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Reporting to the police

Someone who has been sexually assaulted and/or raped (the complainant) may choose to report this and take any evidence of the event to the police. There are also times when the complainant doesn’t approach the police, and someone else does.

The police will begin by taking witness statements. There are two kinds of witness statement:

The first is about the incident itself; what happened, where, when, who and how.

The second is known as a victim impact statement. This looks at how the incident has affected the person who was attacked. How did it make them feel, and how do they feel about it now? Has their life changed as a result of the attack, for example are they scared to leave the house, or do they have panic attacks?

The police gather up as much evidence as they can, and then they speak to the Crown Prosecution Service (the CPS) who will decide if there is enough evidence to ‘charge’ the attacker, which is the first step in taking the case to court. The person who was attacked doesn’t need to agree to this for it to happen, and are not in charge of any aspect of going to court. Everything is handled by the police and the CPS. Victims and other witnesses do not need a lawyer. 

Taking the case to court

To bring a prosecution to court there must be A) enough evidence and B) it must be in the public interest to do so.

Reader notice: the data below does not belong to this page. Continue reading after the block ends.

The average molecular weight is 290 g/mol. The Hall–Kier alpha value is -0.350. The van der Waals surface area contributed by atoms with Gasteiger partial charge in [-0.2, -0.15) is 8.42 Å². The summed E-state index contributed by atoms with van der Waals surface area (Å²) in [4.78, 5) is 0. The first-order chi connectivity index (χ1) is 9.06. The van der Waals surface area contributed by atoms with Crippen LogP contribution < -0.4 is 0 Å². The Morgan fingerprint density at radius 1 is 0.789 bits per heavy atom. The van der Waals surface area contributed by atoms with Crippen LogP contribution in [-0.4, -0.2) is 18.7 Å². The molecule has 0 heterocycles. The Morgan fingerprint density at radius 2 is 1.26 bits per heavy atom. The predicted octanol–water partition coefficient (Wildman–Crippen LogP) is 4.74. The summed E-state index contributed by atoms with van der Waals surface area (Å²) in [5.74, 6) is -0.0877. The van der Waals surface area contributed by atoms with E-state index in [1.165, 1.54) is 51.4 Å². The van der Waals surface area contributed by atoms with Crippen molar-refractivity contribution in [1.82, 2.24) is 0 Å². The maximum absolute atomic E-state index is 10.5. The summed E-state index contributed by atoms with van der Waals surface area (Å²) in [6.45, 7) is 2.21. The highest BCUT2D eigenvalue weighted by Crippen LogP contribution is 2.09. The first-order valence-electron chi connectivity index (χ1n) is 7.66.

The prosecution brings the case. The burden is on the prosecution to prove the case and they must do so by making Magistrates or a jury 'sure' of the Defendant's guilt. (The standard of proof used to be phrased 'beyond a reasonable doubt').

A trial will start with a prosecutor’s opening speech to the jury or Magistrates where they explain what the prosecution case is. The prosecution will then call witnesses one at a time. They will be taken through their evidence by the prosecutor and then cross-examined by the defence. 
At court, there are lots of systems set up to help people give evidence against their attackers. They can talk behind a screen, or even from a separate room. They can also give evidence away from the court and have it filmed.

Once all of the prosecution evidence has been heard, the defence will call their witnesses and present their evidence. Defence witnesses will be called one at a time, their evidence will be adduced by the defence barrister and then they will be cross-examined by the prosecution. The defence will then adduce any further evidence supporting their case. Once all evidence is finished the Prosecution make a closing speech, followed by the defence closing speech. The Magistrates or Jury will then retire to consider their verdicts.

Cases take completely different amounts of time to come to court and the length of a trial will depend on the number of witnesses and the amount or complexity of the evidence. Trial lengths can vary hugely.

Sentencing and sentences

A sentence is the punishment the judge decides is appropriate to give the attacker if they are found guilty of a crime. For some minor crimes, the judge might decide to give them a community order, which means they have to do volunteer work in the community. For serious crimes, like rape, they will probably give a “custodial sentence” which means they will tell the attacker they need to spend a certain amount of time in prison.